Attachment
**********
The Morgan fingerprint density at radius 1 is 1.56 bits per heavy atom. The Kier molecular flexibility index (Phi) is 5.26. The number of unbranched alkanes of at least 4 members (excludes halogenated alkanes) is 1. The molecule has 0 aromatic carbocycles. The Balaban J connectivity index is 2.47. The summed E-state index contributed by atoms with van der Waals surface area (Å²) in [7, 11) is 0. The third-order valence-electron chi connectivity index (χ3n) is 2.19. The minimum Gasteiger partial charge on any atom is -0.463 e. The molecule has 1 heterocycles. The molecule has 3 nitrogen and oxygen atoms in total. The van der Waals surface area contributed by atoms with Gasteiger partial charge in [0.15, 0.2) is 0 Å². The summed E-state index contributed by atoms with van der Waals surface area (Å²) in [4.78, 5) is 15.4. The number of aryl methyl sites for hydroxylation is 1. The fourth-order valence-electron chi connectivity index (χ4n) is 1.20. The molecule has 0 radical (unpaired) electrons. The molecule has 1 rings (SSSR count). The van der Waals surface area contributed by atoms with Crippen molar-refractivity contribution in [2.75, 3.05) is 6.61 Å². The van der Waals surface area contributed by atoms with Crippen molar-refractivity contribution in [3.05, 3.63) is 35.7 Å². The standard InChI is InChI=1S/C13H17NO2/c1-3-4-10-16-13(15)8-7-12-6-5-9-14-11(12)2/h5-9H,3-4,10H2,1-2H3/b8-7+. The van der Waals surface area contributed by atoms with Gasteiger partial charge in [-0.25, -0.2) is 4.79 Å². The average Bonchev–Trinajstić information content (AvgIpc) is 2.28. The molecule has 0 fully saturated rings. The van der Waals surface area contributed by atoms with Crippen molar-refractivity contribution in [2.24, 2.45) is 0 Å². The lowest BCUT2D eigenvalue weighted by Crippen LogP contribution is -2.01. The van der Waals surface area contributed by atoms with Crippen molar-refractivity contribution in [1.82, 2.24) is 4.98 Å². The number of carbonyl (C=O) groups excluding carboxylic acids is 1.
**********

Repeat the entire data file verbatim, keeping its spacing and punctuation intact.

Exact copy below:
The Morgan fingerprint density at radius 1 is 1.56 bits per heavy atom. The Kier molecular flexibility index (Phi) is 5.26. The number of unbranched alkanes of at least 4 members (excludes halogenated alkanes) is 1. The molecule has 0 aromatic carbocycles. The Balaban J connectivity index is 2.47. The summed E-state index contributed by atoms with van der Waals surface area (Å²) in [7, 11) is 0. The third-order valence-electron chi connectivity index (χ3n) is 2.19. The minimum Gasteiger partial charge on any atom is -0.463 e. The molecule has 1 heterocycles. The molecule has 3 nitrogen and oxygen atoms in total. The van der Waals surface area contributed by atoms with Gasteiger partial charge in [0.15, 0.2) is 0 Å². The summed E-state index contributed by atoms with van der Waals surface area (Å²) in [4.78, 5) is 15.4. The number of aryl methyl sites for hydroxylation is 1. The fourth-order valence-electron chi connectivity index (χ4n) is 1.20. The molecule has 0 radical (unpaired) electrons. The molecule has 1 rings (SSSR count). The van der Waals surface area contributed by atoms with Crippen molar-refractivity contribution in [2.75, 3.05) is 6.61 Å². The van der Waals surface area contributed by atoms with Crippen molar-refractivity contribution in [3.05, 3.63) is 35.7 Å². The standard InChI is InChI=1S/C13H17NO2/c1-3-4-10-16-13(15)8-7-12-6-5-9-14-11(12)2/h5-9H,3-4,10H2,1-2H3/b8-7+. The van der Waals surface area contributed by atoms with Gasteiger partial charge in [-0.25, -0.2) is 4.79 Å². The average Bonchev–Trinajstić information content (AvgIpc) is 2.28. The molecule has 0 fully saturated rings. The van der Waals surface area contributed by atoms with Crippen molar-refractivity contribution in [2.24, 2.45) is 0 Å². The lowest BCUT2D eigenvalue weighted by Crippen LogP contribution is -2.01. The van der Waals surface area contributed by atoms with Crippen molar-refractivity contribution in [1.82, 2.24) is 4.98 Å². The number of carbonyl (C=O) groups excluding carboxylic acids is 1.